For football fans the summer is always a time for optimism. You’re awaiting the first game of the season, a few new players have arrived and you’ve got a couple of pre-season friendlies under your belt. The signs point to it being your year this year. Unfortunately as a Leeds fan we have been brought back down to earth with a massive bump.
Player sales, lack of signings, a mad Italian man doing his best to upset absolutely everyone are just a few of the things that have prematurely ruined the summer for us. This year, however, there has been an increase in positivity from both the fans and the club itself. This got me thinking about previous years, about the ins and outs, managerial changes, ownership structures, everything.
It was a summer of change at Elland Road in 2002. David O’Leary had been sacked after failing to take the club back in to the Champions League and Terry Venables had been brought in. Leeds’ financial situation was still to be fully revealed to the public so it came as a shock when the club sold record signing Rio Ferdinand to that lot from Salford. Still, Venables inherited a strong squad and it was believed by many that Champions League qualification would be attainable.
It was a relatively quiet summer for Leeds with only two players coming in. Nick Barmby arrived from Liverpool for a modest £2.75m, he had worked with Venables previously with Tottenham and England. After an injury-plagued tenure with Liverpool, Barmby was deemed surplus to requirements so was brought in to bolster Leeds’ depth on the wing.
Paul Okon was another who had spent part of his career playing under Venables, this time with Middlesbrough and Australia. It was first thought that Okon would serve as a back-up, adding some experience to what O’Leary had often referred to as a young team. Little did Leeds fans know what was going on behind the scenes.
Leeds brought in defender Teddy Lucic on loan from AIK Solna on August 31st, but that news was to quickly be pushed to the side as Robbie Keane was sold to Tottenham for £7m. Having first arrived at Leeds on loan from Inter Milan, Keane’s move was made permanent the previous summer. The real concern of this was that Keane had been in and around the first team and his transfer came at a loss of £5m.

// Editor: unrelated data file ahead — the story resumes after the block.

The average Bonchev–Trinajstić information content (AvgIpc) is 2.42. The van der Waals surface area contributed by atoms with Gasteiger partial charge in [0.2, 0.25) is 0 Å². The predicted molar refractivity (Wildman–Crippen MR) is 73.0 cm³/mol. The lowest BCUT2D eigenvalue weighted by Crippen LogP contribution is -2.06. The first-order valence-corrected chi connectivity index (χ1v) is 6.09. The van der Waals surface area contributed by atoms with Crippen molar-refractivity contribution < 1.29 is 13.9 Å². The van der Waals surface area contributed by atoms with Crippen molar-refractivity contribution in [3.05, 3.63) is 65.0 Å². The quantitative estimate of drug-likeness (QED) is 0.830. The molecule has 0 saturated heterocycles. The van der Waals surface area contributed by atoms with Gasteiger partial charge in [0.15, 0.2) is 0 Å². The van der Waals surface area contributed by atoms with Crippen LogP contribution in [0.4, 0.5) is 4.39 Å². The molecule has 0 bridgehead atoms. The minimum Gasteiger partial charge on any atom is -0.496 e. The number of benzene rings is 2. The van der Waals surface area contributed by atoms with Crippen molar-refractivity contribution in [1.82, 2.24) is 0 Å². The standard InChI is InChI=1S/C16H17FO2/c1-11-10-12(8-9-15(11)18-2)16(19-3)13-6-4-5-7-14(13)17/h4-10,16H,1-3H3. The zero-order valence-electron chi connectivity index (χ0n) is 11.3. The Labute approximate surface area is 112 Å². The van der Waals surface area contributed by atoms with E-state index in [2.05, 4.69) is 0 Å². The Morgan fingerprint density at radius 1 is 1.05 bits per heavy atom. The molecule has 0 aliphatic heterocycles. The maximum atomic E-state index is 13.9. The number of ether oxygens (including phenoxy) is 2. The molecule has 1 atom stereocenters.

It became clear shortly after this the true extent of the club’s financial position. Club Chairman Peter Ridsdale had been quoted as saying there was no need to sell players but Leeds had lost two international players and replaced them with cheap alternatives. Ferdinand was seen as one of the best defenders in the world, and whilst £30m was a world record fee for a defender, it still worried fans that a player of such quality was not only being sold, but being sold to the enemy.
Barmby’s Leeds career got off to a promising start with a debut goal in a win against Manchester City. Interestingly in this game Robbie Keane would also score his final goal for the club before his move South. The new recruits made very little impact however with Barmby scoring just three more times that campaign. Okon, preferred to fan-favourite Olivier Dacourt, was often berated and was clearly not good enough for a mid-table Premier League side, let alone a side seeking Champions League qualification and a possible title push. In fact, Paul Okon should be grateful for Matt Grimes as he has pushed him a further spot away from the title of worst Leeds midfielder.
Things went from bad to worse as the season progressed with Venables falling out with a number of players. Lee Bowyer, who just two years before had been problematic for defenders in the Champions League and was arguably the best English midfielder for a time, had now become a problem for Leeds themselves and was sold for a paltry £300,000 in January.
Around this time, Ridsdale had said that the Crown Jewels were not for sale. Leeds fans saw those jewels to be the likes of Smith, Woodgate, Robinson, the clubs homegrown talent. This statement became farcical when Woodgate had been sold to Newcastle for £9m at the end of January. Venables had been taking Leeds further from Champions League qualification that’s for sure, but the decisions being made around him certainly didn’t help.
In the end, Venables was sacked in March 2003 with the club being drawn ever closer to the relegation zone. Peter Reid was brought in and able to guide the club to safety after a 3-2 win over Arsenal, their final defeat before going a season unbeaten.
After finishing fourth the previous season, fans had hoped for a push to regain their Champions League status so that we could once again live the dream. In reality, this was the beginning of the nightmare.